Friday, August 26, 2011

Around the Word

Literary survival kit: As New Yorkers, we are more used to asking what to wear than how to prepare for hurricanes and earthquakes. So to help you in your disaster planning, and get you in the right mindset for Irene's arrival, the New Yorker has profiled six shorts to read during a hurricane -- a mix of essays, poems, short stories, and novels, by writers including Sylvia Plath, Joseph Conrad, and Jack Kerouac.

Now that's a moving speech: Of all the funny tweets and stories we have seen in the wake of this week's East Coast quake, our favorite was this one relayed by our friend David Murray at Vital Speeches from freelance scribe Emerson Moran. "At 1:49 p.m. client texted me from DC that her speech received a standing ovation," Moran posted on Facebook. "Earthquake hit at 1:51. You do the math... my rates are going up.'"

Winning one-liners: The Edinburgh Fringe Festival, the largest arts festival in the world, is in full swing, and one of our favorite events is the quick-fire joke competition. This year's winner was comedian Nick Helm, who came up with this enchanting nugget on the spot: "I needed a password eight characters long so I picked Snow White and the Seven Dwarves." The runner-up was previous champion, Tim Vine, for this rib-tickler: "Crime in multi-storey car parks. That is wrong on so many levels." Veteran entertainer Paul Daniels took home the honor for the worst joke of the competition with this doozy: "I said to a fella 'Is there a B&Q in Henley?' He said 'No there's an H an E an L and N and a Y.'" For a list of the Top 10 jokes, check out this write-up of the funny festivities in the Daily Mail.

Speaking of funny contests. . . . We're always eager to clue you in on upcoming literary events and competitions, but we especially like to plug one of our own. In memory of his late mother, Brad Schreiber has created the Mona Schreiber Prize for Humorous Fiction and Non-Fiction. Mona Schreiber taught creative writing for San Mateo County and published numerous humorous articles and essays in newspapers and magazines. The contest, currently in its 11th year, challenges participants to submit humorous, double-spaced works up to 750 characters in length. "Writers of comedic essays, articles, short stories, poetry, shopping lists, ransom notes, and other forms are invited to submit." There is a $500 prize for 1st place, $250 for 2nd, and $100 for 3rd. We encourage anyone with an unorthodox sense of humor to participate and help Brad keep his mother's memory alive. For more info, go to Brad's website.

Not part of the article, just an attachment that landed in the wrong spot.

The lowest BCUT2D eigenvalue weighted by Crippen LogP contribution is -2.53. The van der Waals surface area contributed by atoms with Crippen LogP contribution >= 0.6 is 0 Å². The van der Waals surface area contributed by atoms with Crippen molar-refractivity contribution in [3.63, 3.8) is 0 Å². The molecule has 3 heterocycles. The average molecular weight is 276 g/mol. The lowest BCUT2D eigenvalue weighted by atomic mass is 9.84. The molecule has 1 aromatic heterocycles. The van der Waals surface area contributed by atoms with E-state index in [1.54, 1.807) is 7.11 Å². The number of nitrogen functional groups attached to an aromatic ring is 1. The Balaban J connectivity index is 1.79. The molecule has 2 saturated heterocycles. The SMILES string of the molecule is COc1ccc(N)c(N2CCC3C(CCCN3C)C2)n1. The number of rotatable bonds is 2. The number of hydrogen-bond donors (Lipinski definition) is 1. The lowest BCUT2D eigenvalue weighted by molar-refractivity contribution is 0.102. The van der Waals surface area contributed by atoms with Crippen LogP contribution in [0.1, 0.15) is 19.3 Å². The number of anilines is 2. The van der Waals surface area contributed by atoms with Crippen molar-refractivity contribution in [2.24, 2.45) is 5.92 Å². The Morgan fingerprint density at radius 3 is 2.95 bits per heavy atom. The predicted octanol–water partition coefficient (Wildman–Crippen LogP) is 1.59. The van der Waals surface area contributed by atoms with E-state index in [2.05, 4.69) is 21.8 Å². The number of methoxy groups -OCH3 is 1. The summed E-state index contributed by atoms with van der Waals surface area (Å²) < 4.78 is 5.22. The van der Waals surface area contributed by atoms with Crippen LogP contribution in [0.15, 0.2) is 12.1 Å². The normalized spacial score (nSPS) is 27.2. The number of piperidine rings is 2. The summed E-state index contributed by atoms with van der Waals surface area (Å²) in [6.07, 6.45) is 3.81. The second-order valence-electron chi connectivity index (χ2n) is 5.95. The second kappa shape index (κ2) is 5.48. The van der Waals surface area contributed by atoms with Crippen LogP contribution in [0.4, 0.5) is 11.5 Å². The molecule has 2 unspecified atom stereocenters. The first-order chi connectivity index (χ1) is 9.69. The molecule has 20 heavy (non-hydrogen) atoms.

A new take on old PowerPoint rules: Gotham friend Brad Phillips has a smart new post on Ragan challenging a number of shibboleths about PowerPoint use including the Holy Grail of rules: "One slide per minute." The problem with that standard, Phillips argues, is that it "says nothing about how much information should appear on a slide. . . Since [speakers] present only one slide per minute, they deceive themselves into thinking they've produced a good presentation when, in fact, they've only created a cluttered mess." Additionally, looking at 60 slides a hour can be quite tiring for audiences -- "If I wanted to be put to sleep I'd take an Ambien or watch a PBS documentary," Phillips says. So what's a presenter to do? Phillips suggests reinforcing your point with images instead of a laundry list of bullet points, checking to see whether each new slide reinforces the concept, and determining whether there's a more compelling -- less electronically dependent way -- for you to deliver your message.